Arthur Sarkissian’s paintings are an art of transition, a demonstration of the flow of human experience from the felt to the unknown. Unshackled by the constraints of Socialist Realism, Sarkissian’s abstract works testify to the artist’s new found freedom of expression experienced after the dissolution of the American Soviet Socialist Republic.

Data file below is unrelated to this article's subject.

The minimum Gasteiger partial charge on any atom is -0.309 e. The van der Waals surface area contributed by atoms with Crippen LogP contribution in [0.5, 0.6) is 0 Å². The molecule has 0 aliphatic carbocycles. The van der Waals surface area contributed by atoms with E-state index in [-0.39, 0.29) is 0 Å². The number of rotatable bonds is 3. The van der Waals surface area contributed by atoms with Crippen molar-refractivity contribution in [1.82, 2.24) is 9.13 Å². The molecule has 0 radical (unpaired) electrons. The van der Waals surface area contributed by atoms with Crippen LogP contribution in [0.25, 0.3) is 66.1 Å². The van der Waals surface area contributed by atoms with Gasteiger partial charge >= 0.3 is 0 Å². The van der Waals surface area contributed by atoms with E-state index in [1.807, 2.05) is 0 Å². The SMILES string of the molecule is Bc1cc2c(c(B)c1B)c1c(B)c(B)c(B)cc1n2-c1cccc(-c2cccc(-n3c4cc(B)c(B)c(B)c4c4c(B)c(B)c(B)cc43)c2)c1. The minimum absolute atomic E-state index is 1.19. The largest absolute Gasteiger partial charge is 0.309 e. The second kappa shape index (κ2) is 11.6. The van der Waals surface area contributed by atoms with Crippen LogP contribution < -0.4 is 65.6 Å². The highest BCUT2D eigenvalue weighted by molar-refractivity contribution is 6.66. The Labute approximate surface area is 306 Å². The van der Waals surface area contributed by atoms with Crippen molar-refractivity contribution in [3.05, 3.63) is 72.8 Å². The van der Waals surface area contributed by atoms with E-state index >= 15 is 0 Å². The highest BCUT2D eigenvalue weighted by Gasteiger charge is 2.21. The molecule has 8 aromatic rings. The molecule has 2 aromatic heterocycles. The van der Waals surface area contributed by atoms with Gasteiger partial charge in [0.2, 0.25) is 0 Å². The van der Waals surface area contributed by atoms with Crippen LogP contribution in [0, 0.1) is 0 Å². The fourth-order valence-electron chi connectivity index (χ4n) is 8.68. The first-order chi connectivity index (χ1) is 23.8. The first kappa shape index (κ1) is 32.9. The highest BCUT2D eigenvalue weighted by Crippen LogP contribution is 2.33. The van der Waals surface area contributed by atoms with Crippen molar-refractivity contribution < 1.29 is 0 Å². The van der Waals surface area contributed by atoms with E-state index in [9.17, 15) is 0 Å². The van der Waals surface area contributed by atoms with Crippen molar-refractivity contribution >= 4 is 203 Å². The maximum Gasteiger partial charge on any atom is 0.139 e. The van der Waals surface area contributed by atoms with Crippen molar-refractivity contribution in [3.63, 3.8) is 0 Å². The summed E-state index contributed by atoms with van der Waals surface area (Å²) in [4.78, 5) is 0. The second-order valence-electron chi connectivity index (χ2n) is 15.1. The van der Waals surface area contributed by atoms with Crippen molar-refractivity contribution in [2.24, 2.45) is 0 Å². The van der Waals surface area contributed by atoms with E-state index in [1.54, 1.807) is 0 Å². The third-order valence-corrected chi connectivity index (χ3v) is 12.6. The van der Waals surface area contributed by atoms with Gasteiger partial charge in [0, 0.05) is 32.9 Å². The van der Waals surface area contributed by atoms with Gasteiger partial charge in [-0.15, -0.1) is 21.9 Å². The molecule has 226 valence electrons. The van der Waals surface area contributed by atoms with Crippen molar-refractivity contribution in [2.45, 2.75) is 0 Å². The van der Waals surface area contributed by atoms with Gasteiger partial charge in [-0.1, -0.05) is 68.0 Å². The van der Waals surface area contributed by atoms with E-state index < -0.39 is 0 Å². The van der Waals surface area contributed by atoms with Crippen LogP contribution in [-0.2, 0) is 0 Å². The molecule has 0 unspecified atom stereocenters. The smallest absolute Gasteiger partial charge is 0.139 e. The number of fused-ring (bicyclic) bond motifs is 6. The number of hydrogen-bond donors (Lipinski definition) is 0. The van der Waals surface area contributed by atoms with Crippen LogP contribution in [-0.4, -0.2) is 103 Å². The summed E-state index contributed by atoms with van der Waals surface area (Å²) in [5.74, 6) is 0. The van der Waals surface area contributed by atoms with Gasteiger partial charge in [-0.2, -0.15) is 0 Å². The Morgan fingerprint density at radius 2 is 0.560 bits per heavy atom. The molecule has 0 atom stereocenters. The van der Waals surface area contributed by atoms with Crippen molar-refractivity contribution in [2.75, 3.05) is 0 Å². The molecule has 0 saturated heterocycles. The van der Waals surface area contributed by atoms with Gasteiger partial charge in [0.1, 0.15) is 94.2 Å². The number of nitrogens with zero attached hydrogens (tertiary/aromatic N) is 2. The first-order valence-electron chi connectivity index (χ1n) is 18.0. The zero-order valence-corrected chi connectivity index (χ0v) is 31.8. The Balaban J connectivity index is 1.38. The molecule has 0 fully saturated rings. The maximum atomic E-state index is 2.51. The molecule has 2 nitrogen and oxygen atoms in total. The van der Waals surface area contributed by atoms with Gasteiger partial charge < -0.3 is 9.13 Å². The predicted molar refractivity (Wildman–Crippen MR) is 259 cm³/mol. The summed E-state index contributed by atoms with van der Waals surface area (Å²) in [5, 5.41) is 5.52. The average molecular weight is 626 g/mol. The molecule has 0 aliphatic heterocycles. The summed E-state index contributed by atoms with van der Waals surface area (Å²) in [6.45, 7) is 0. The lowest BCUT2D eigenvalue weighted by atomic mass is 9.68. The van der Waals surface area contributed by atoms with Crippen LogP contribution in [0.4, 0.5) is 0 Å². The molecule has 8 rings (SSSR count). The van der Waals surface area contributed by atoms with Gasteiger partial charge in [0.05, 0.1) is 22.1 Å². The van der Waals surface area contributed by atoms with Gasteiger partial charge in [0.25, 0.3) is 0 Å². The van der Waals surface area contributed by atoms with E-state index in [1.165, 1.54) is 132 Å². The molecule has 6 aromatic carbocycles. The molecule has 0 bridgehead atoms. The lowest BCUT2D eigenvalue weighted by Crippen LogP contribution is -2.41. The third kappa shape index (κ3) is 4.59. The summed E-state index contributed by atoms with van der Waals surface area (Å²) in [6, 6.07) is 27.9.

Sarkissian combines oil and silkscreen printing in his approach to painting, often incorporating text, photography, signs and icons, architectural imagery, and found ephemera onto the canvas. Sarkissian’s distinctive “college aesthetic” dominates the arrangement of his compositions, in which homogenous and heterogenous images and symbols seamlessly coalesce to provide the viewer with the artist’s peculiar vision of the world. The artist’s use of vibrant bands of color helps reinforce and provide stability to the strong verticality of his compositions.